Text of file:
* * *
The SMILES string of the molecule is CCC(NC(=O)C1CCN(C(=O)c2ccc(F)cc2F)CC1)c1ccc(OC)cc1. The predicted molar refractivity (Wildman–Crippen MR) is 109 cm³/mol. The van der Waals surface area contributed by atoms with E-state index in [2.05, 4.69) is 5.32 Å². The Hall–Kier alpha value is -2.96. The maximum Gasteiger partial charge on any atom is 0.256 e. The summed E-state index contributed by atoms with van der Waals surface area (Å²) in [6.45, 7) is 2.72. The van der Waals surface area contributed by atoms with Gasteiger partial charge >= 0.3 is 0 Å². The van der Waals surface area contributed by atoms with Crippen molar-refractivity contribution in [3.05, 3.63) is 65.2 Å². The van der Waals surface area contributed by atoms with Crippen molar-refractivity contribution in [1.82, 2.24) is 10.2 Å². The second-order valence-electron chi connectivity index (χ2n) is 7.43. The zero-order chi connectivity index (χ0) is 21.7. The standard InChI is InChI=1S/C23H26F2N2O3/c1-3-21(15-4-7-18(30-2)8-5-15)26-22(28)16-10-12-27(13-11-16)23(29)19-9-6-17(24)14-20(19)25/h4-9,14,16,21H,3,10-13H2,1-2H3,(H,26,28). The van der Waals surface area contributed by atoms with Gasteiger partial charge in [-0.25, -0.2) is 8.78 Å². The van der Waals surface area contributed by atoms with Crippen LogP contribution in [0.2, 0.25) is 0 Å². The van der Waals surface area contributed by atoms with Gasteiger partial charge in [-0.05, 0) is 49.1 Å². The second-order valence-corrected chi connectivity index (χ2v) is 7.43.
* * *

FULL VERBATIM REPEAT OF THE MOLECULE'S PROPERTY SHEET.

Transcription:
The SMILES string of the molecule is CCC(NC(=O)C1CCN(C(=O)c2ccc(F)cc2F)CC1)c1ccc(OC)cc1. The predicted molar refractivity (Wildman–Crippen MR) is 109 cm³/mol. The van der Waals surface area contributed by atoms with E-state index in [2.05, 4.69) is 5.32 Å². The Hall–Kier alpha value is -2.96. The maximum Gasteiger partial charge on any atom is 0.256 e. The summed E-state index contributed by atoms with van der Waals surface area (Å²) in [6.45, 7) is 2.72. The van der Waals surface area contributed by atoms with Gasteiger partial charge >= 0.3 is 0 Å². The van der Waals surface area contributed by atoms with Crippen molar-refractivity contribution in [3.05, 3.63) is 65.2 Å². The van der Waals surface area contributed by atoms with Crippen molar-refractivity contribution in [1.82, 2.24) is 10.2 Å². The second-order valence-electron chi connectivity index (χ2n) is 7.43. The zero-order chi connectivity index (χ0) is 21.7. The standard InChI is InChI=1S/C23H26F2N2O3/c1-3-21(15-4-7-18(30-2)8-5-15)26-22(28)16-10-12-27(13-11-16)23(29)19-9-6-17(24)14-20(19)25/h4-9,14,16,21H,3,10-13H2,1-2H3,(H,26,28). The van der Waals surface area contributed by atoms with Gasteiger partial charge in [-0.25, -0.2) is 8.78 Å². The van der Waals surface area contributed by atoms with Crippen LogP contribution in [0.2, 0.25) is 0 Å². The van der Waals surface area contributed by atoms with Gasteiger partial charge in [-0.05, 0) is 49.1 Å². The second-order valence-corrected chi connectivity index (χ2v) is 7.43.